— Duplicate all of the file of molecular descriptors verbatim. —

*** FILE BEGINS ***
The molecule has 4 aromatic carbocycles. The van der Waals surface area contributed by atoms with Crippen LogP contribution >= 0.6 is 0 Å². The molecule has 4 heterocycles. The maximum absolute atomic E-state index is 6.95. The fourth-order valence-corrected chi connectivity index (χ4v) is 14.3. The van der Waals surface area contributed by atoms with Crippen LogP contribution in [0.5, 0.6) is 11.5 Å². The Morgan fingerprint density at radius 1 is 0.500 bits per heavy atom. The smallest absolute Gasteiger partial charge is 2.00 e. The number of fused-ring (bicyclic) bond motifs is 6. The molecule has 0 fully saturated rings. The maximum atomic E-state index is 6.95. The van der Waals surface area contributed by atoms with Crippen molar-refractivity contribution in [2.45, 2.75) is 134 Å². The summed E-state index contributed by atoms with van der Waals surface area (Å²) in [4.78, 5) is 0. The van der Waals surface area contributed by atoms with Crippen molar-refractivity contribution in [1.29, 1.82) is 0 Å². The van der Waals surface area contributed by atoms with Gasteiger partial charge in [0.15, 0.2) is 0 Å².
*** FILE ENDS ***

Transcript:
The molecule has 4 aromatic carbocycles. The van der Waals surface area contributed by atoms with Crippen LogP contribution >= 0.6 is 0 Å². The molecule has 4 heterocycles. The maximum absolute atomic E-state index is 6.95. The fourth-order valence-corrected chi connectivity index (χ4v) is 14.3. The van der Waals surface area contributed by atoms with Crippen LogP contribution in [0.5, 0.6) is 11.5 Å². The Morgan fingerprint density at radius 1 is 0.500 bits per heavy atom. The smallest absolute Gasteiger partial charge is 2.00 e. The number of fused-ring (bicyclic) bond motifs is 6. The molecule has 0 fully saturated rings. The maximum atomic E-state index is 6.95. The van der Waals surface area contributed by atoms with Crippen molar-refractivity contribution in [2.45, 2.75) is 134 Å². The summed E-state index contributed by atoms with van der Waals surface area (Å²) in [4.78, 5) is 0. The van der Waals surface area contributed by atoms with Crippen molar-refractivity contribution in [1.29, 1.82) is 0 Å². The van der Waals surface area contributed by atoms with Gasteiger partial charge in [0.15, 0.2) is 0 Å².